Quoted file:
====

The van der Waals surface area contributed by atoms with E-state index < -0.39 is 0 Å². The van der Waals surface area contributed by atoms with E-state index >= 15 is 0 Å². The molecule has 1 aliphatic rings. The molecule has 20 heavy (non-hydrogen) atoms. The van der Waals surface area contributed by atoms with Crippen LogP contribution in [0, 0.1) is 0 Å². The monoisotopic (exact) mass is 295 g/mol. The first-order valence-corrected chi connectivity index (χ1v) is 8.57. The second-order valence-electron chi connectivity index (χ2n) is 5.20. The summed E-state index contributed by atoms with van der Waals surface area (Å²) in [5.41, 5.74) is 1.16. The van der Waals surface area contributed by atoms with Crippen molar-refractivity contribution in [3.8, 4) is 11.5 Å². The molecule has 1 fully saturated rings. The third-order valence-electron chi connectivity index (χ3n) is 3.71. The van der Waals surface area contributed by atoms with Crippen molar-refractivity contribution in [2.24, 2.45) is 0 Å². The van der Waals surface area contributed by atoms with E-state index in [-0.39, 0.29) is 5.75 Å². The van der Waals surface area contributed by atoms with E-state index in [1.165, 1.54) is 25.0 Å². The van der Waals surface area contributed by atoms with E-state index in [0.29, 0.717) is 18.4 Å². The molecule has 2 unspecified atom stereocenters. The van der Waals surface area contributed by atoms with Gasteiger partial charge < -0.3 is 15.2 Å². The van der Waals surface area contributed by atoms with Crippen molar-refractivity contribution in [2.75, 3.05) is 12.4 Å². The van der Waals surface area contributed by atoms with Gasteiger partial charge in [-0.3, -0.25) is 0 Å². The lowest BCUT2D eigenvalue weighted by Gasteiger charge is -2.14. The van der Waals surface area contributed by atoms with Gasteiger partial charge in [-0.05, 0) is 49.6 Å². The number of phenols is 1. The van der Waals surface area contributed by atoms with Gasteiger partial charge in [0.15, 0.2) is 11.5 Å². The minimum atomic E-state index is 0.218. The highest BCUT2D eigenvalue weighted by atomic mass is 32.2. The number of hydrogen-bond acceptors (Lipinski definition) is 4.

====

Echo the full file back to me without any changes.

The van der Waals surface area contributed by atoms with E-state index < -0.39 is 0 Å². The van der Waals surface area contributed by atoms with E-state index >= 15 is 0 Å². The molecule has 1 aliphatic rings. The molecule has 20 heavy (non-hydrogen) atoms. The van der Waals surface area contributed by atoms with Crippen LogP contribution in [0, 0.1) is 0 Å². The monoisotopic (exact) mass is 295 g/mol. The first-order valence-corrected chi connectivity index (χ1v) is 8.57. The second-order valence-electron chi connectivity index (χ2n) is 5.20. The summed E-state index contributed by atoms with van der Waals surface area (Å²) in [5.41, 5.74) is 1.16. The van der Waals surface area contributed by atoms with Crippen molar-refractivity contribution in [3.8, 4) is 11.5 Å². The molecule has 1 fully saturated rings. The third-order valence-electron chi connectivity index (χ3n) is 3.71. The van der Waals surface area contributed by atoms with Crippen molar-refractivity contribution in [2.24, 2.45) is 0 Å². The van der Waals surface area contributed by atoms with E-state index in [-0.39, 0.29) is 5.75 Å². The van der Waals surface area contributed by atoms with E-state index in [1.165, 1.54) is 25.0 Å². The van der Waals surface area contributed by atoms with E-state index in [0.29, 0.717) is 18.4 Å². The molecule has 2 unspecified atom stereocenters. The van der Waals surface area contributed by atoms with Gasteiger partial charge < -0.3 is 15.2 Å². The van der Waals surface area contributed by atoms with Crippen molar-refractivity contribution in [2.75, 3.05) is 12.4 Å². The van der Waals surface area contributed by atoms with Gasteiger partial charge in [-0.3, -0.25) is 0 Å². The lowest BCUT2D eigenvalue weighted by Gasteiger charge is -2.14. The van der Waals surface area contributed by atoms with Gasteiger partial charge in [-0.05, 0) is 49.6 Å². The number of phenols is 1. The van der Waals surface area contributed by atoms with Gasteiger partial charge in [0.15, 0.2) is 11.5 Å². The minimum atomic E-state index is 0.218. The highest BCUT2D eigenvalue weighted by atomic mass is 32.2. The number of hydrogen-bond acceptors (Lipinski definition) is 4.